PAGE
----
This citrus mint salad is a refreshing and colorful way to use mint! Optional chia seeds for added crunch and nutrients.
At first, buying fresh herbs can seem frustrating because they don't last very long, and recipes often don't call for a very large amount. So here you are, trying to be all legit in your kitchen with your fresh herbs, just like the recipe called for, and wait a minute--does that say two tablespoons of chopped basil? Two? Tablespoons? That's it? So you totally roll with it and buy some fresh herbs at the store--they're kind of pricey, but the flavor will be worth it. Next thing you know, you have wilty, brown (and often moldy) leaves hanging out in your fridge. How did this happen?! Wasted fresh herbs + mold = sad.
Then you might get a bright idea: "I know! I'll start an herb garden." This would work perfectly for anyone with the space and the sunlight. You can pick off leaves as you need them, and the entire plant won't die on you. All you have to do is water them, give them a sunny window and some TLC, and voilà. You're set. Not to mention the additional benefits: they smell amazing, and they release oxygen in your environment... which makes you feel like you're breathing in fresh, healthy air (because you are!).
But, oh HAI reality, I don't have a porch, or anywhere to place herbs where they won't wither away in my stuffy apartment. Open my window? I would say that's a good suggestion, but I live in [insert city subjected to cold weather/possible polar vortex here; e.g. Madison, Wisconsin]. Enough said.
I felt this way about herbs when I first started cooking, so I always stuck with dried herbs. Don't get me wrong--dried herbs have their place in cooking--I use them almost every day, and in a pinch, they will totally work as a substitute for fresh herbs in most cases. Just remember to use less of them, since they're more concentrated versions of the real thing. BUT. I do maintain that there is nothing that adds flavor quite like fresh herbs, and I try to incorporate them into my cooking weekly. Moreover, now that I know many ways to use them... including eating them plain by the handful (what? They're good!), they never go to waste. Here are some of my favorite ways to use herbs:
- This one's a given: in my cooking. They make amazing soups, additions to salads, flavoring for chicken, fish, or anything at all.
- In pesto. That's right! Any kind of herb can go into pesto. Basil is one of the most popular, but you can get so creative with pesto using other herbs, cheeses, nuts/seeds, and green things.
- To flavor water. I love keeping a pitcher of chilled water in my fridge with fresh herbs and fruit. It's like having spa water at your house... FANCY. Some of my favorite combinations are: cucumbers + basil, mint + lime, berries + mint or basil. If your herbs are seeing their last days, just throw them into some water and let it sit for a few hours. Bonus: it makes it really easy to stay hydrated!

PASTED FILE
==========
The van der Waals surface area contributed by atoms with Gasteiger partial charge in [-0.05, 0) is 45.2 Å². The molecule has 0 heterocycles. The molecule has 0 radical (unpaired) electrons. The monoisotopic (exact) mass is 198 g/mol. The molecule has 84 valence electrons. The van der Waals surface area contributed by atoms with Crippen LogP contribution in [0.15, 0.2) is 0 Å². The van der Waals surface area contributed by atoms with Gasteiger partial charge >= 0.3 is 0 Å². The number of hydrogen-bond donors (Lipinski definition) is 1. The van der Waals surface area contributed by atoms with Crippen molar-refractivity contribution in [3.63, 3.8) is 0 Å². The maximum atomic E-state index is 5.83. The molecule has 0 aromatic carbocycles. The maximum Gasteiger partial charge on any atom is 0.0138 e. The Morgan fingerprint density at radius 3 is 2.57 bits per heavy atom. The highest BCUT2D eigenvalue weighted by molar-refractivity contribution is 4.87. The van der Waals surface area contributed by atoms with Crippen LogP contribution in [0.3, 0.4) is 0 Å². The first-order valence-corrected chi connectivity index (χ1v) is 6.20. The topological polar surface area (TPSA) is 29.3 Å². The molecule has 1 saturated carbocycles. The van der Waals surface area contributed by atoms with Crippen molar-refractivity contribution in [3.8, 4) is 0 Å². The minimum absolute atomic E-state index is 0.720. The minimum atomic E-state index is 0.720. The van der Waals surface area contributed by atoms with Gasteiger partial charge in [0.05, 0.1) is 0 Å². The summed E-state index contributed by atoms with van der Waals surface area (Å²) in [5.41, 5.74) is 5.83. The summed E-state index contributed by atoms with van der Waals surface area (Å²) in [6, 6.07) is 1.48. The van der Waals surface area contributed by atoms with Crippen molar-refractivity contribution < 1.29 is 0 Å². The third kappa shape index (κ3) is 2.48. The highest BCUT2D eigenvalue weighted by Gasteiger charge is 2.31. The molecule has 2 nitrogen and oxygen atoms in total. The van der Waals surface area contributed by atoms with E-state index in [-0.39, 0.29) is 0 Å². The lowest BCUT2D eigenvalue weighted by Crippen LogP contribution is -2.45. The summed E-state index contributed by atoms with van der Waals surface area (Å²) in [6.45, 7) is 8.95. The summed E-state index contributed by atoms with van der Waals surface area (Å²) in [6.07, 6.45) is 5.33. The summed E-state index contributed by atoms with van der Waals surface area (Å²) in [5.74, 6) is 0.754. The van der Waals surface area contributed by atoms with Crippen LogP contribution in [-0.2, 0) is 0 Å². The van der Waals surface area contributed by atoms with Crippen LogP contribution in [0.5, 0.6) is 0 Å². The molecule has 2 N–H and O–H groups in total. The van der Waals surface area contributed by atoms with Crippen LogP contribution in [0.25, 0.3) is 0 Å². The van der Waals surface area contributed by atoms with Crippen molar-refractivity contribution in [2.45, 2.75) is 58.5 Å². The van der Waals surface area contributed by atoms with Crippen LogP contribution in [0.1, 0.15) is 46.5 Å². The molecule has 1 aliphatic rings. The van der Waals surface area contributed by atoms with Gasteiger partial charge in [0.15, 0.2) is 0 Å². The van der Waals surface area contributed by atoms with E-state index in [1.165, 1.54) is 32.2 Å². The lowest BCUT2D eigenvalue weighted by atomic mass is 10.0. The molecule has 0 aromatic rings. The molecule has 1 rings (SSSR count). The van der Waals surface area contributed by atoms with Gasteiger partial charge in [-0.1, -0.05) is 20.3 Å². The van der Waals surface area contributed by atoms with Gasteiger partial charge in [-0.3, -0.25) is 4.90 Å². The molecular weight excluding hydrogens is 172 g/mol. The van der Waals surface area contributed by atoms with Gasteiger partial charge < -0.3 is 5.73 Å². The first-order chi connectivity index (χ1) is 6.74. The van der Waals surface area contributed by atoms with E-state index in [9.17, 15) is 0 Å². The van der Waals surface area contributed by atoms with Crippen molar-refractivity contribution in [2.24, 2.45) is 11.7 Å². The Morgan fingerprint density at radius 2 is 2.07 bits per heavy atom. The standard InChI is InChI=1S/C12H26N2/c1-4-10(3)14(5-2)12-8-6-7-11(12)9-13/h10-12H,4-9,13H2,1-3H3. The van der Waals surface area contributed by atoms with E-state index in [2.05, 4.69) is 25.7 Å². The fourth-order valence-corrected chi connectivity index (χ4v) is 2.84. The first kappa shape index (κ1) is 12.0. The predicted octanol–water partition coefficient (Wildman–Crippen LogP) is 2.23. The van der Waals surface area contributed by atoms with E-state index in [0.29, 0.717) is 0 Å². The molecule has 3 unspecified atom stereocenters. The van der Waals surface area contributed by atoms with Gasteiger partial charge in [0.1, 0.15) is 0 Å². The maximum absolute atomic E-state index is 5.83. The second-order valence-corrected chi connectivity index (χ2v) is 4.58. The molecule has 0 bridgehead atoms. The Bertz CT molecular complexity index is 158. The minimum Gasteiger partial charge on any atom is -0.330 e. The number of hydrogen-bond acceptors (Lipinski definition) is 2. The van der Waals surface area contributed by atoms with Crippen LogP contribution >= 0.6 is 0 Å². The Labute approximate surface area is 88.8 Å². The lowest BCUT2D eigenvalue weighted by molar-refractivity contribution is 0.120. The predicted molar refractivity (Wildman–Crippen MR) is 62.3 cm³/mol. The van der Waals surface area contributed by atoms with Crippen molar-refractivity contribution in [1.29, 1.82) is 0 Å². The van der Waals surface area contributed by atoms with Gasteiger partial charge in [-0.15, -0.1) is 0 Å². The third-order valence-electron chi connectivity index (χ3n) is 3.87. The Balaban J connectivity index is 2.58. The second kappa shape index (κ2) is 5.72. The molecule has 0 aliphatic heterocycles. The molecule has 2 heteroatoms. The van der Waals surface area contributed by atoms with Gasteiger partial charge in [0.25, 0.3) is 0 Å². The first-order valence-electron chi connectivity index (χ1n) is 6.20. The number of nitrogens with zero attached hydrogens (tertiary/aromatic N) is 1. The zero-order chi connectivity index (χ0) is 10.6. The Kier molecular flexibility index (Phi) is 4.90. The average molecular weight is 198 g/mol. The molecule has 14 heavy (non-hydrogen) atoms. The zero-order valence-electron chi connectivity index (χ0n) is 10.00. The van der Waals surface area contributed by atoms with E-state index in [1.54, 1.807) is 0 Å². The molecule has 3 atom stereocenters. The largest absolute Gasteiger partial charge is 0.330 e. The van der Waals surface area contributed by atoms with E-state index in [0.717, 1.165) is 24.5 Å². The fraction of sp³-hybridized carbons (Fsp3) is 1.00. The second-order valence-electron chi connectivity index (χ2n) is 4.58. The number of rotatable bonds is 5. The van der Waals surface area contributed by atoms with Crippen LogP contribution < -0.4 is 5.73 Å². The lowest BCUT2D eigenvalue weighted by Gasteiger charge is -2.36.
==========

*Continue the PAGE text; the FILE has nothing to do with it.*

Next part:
- In smoothies. Yup. I don't like a ton of them in there... a little goes a long way. But sometimes throwing a little bit of basil in a peach or berry-based smoothie adds complexity and flavor, plus health benefits. Have you tried fresh mint in a vanilla or chocolate shake? Maybe you made a healthy shamrock shake for St. Patty's Day?
- Salsas, marinades, dressings and dips.
- Garnishes, for when I'm feeling fancy.
With all of these ways to use up fresh herbs, I always find ways to use them up. I usually pick up one per week and use it for multiple recipes. If I feel like it's about to go bad... like I said--Plain. By the handful. It happens. If I had a dehydrator, perhaps I would just dry them instead 🙂
This summer, I hope to be sharing an employee garden plot where I work, and I imagine we will plant fresh basil, parsley, and cilantro. YUMMMM. Last year we planted these herbs, and our cilantro "bolted", meaning the dry and hot weather caused it to grow rapidly, until it dried up completely and produced seeds (= coriander!). The herb itself becomes bitter when that happens, but we harvested the coriander seeds so we could still use it. Someday I'll have to get a coffee grinder so I can grind those babies up and use them. For now, they're in an envelope. Whatever works, I guess!
But this salad, though. I just love it. Mint is such a complementary and refreshing addition to fruit. It would really taste great with any fruit, so if you're looking for a way to change up your fruit salad game, mint would certainly do the trick. Halfway through photographing, I got the idea that chia seeds would add some variety in texture, plus added health benefits (Omega-3's, fiber, protein)! So I sprinkled some on... Feel free to try it if you have some on hand!
Citrus Mint Salad
This citrus mint salad is a refreshing way to change up your fruit salad game. Chia seeds add texture and extra Omega-3's!
- Prep Time: 10 mins
- Cook Time: 30 mins
- Total Time: 40 minutes
- Yield: 3-4 1x
- Category: Fruit Salad
- 2 whole grapefruits
- 2 whole oranges
- A few sprigs of fresh mint
- 2 Tbsp chia seeds
- Peel, slice and segment oranges and grapefruit. Combine into a large bowl.
- Remove mint leaves from sprigs of mint and roughly chop. Add to bowl with oranges and grapefruit.
- Sprinkle on chia seeds.
- Chill in fridge for 30 minutes or longer before serving.
"Cook time" just means chilling time. If ingredients are already well-chilled, you can skip this step.
Now go make some awesome fruit salad!